For the seventh consecutive year, OBU has been named one of the best colleges and universities in the western United States by The Princeton Review. OBU was one of 121 institutions recommended in the "Best in the West" section on the educational research firm's website feature, "2012 Best Colleges: Region by Region," posted Aug. 1.
"We're pleased to recommend Oklahoma Baptist University to users of our site as one of the best schools to earn their undergrad degree," said Robert Franek, Princeton Review's senior vice president and publisher. "We chose it and the other terrific institutions we name as 'regional best' colleges mainly for their excellent academic programs.
"From several hundred schools in each region, we winnowed our list based on institutional data we collected directly from the schools, our visits to schools over the years, and the opinions of our staff, plus college counselors and advisors whose recommendations we invite. We also take into account what students at the schools reported to us about their campus experiences at them on our 80-question student survey for this project. Only schools that permit us to independently survey their students are eligible to be considered for our regional 'best' lists."
The Princeton Review survey asks students to rate their own school on several issues - from the accessibility of their professors to the quality of the campus food - and answer questions about themselves, their fellow students and their campus life.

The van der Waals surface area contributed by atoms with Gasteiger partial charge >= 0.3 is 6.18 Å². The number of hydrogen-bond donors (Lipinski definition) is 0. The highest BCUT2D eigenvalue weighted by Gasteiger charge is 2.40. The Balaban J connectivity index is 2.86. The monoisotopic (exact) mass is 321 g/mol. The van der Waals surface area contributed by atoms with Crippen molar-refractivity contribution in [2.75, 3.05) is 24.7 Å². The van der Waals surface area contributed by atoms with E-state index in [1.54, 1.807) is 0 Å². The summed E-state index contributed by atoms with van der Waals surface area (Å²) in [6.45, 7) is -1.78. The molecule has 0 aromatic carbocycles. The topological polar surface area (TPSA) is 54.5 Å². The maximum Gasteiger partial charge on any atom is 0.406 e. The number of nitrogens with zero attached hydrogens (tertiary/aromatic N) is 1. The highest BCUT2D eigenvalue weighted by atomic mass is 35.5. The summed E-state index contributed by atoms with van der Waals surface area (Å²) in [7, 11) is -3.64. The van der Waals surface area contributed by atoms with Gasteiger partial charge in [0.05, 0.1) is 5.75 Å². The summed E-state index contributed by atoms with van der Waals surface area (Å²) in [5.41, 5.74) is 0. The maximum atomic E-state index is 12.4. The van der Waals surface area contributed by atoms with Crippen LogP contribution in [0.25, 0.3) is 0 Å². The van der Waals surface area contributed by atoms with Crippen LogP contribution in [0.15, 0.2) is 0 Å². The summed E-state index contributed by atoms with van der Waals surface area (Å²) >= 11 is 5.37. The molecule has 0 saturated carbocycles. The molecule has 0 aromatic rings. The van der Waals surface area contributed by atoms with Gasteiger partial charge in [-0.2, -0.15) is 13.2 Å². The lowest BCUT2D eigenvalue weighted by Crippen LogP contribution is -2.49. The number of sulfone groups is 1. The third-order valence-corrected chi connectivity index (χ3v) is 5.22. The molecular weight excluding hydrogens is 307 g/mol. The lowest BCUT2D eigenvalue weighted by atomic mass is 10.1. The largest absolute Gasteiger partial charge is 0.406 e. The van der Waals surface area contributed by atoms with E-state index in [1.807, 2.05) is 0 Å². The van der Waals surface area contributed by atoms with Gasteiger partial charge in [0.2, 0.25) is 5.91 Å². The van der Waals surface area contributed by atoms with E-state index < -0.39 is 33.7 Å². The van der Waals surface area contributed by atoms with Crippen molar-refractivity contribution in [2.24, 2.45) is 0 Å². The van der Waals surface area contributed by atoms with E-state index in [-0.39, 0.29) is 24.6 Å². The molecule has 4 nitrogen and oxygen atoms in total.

"Oklahoma Baptist University is honored to once again be recognized by The Princeton Review as a 'Best in the West' institution," said OBU President David W. Whitlock. "While OBU is recognized year after year in various university rankings, the fact that The Princeton Review ranking is based on feedback from OBU students and college advisors truly reflects the excellence in academics and campus life found on Bison Hill. The designation also reflects the faithful commitment of OBU's students, faculty and staff."
Comments from surveyed students are quoted in the school profiles on The Princeton Review site. One student from OBU responded to the survey by stating, "OBU has a fantastic education curriculum. It incorporates faith and learning, which is applicable to our everyday lives." The review also reports, "nursing, education and biblical studies continue to be the most popular majors, but this well-rounded university offers more than 80 areas of study. … Outstanding academics and a prevailing respect for 'amazing' professors are how most students define their educational experience at OBU."
According to princetonreview.com, production of the regional designation feature "is fueled by a desire to raise awareness of academically excellent colleges for students looking to study within a specific geographic area. Many of these schools are nationally-renowned institutions of higher learning, but others may be less familiar to you."
OBU is one of five Oklahoma schools receiving the merit, among the 121 colleges honored in the 15-state region. The Princeton Review does not rank the colleges in its list hierarchically. Oklahoma Christian University, Oklahoma State University, Oral Roberts University and the University of Oklahoma also made the list. The "Best in the West" colleges are located in Alaska, Arizona, California, Colorado, Hawaii, Idaho, Montana, Nevada, New Mexico, Oklahoma, Oregon, Texas, Utah, Washington and Wyoming.
The Princeton Review also designated 220 colleges in the Northeast, 153 in the Midwest, and 135 in the Southeast as best in their locales on the company's "2012 Best Colleges: Region by Region" lists. Collectively, the 629 colleges named "regional best(s)" constitute about 25 percent of the nation's 2,500 four-year colleges.
The Princeton Review's feature "Best Colleges: Region by Region" can be found here.
The Princeton Review is known for its tutoring and classroom test preparation courses, books, and college and graduate school admission services. Its corporate headquarters is in Framingham, Mass., and editorial offices are in New York City. It is not affiliated with Princeton University, and it is not a magazine.